“Cognitive, Affective, and Situational Determinants of Intertemporal Choice” by Dr. Ye LI
Dr. Ye LI
Assistant Professor of Management and Marketing
School of Business Administration
University of California, Riverside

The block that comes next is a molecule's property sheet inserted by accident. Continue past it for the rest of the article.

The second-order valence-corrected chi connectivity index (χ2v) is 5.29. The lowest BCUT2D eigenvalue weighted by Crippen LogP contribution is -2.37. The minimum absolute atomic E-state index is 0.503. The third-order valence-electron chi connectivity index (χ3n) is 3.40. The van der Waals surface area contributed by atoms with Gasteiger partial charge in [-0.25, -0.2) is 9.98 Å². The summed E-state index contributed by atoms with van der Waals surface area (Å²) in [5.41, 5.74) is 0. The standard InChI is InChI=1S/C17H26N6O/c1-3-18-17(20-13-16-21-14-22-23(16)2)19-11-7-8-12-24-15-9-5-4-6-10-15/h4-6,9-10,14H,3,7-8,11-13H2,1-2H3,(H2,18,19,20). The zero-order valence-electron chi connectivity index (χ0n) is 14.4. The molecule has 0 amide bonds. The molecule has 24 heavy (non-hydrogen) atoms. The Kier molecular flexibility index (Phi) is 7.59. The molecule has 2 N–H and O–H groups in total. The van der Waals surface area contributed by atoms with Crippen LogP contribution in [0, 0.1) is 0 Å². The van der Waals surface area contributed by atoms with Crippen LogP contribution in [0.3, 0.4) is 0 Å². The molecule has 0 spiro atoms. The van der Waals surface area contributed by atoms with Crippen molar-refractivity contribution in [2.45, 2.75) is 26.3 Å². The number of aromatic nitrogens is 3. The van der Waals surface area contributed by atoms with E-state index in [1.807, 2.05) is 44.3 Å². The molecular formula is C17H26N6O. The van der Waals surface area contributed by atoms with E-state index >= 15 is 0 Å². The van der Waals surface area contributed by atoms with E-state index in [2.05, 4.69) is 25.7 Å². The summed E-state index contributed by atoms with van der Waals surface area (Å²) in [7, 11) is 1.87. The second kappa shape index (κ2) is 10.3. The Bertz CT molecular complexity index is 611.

Economists and psychologists mostly agree on the importance of individual differences in time preference (i.e., temporal discount rates). Indeed, numerous studies have shown that laboratory-derived estimates of time preference relate to a variety field behaviors with delayed consequences (i.e., intertemporal choice behaviors), ranging from retirement savings to investing in one's education, and from overeating to smoking and using recreational drugs. Yet, little is known about what determine individual differences in time preference and how those differences in time preference relate to differences in actual behavior. My research approaches these questions from three angles, examining the cognitive, affective, and situational determinants of patience in intertemporal choices. I show that both how you think and how you feel can affect how patiently you behave. Furthermore, differences in the psychological factors that differentiate these field behaviors (e.g., some are habitual, others represent self-control dilemmas, for some others, the only rationale for the behavior is the intertemporal trade-off) moderate how well actual behaviors are predicted by lab measures of time preference.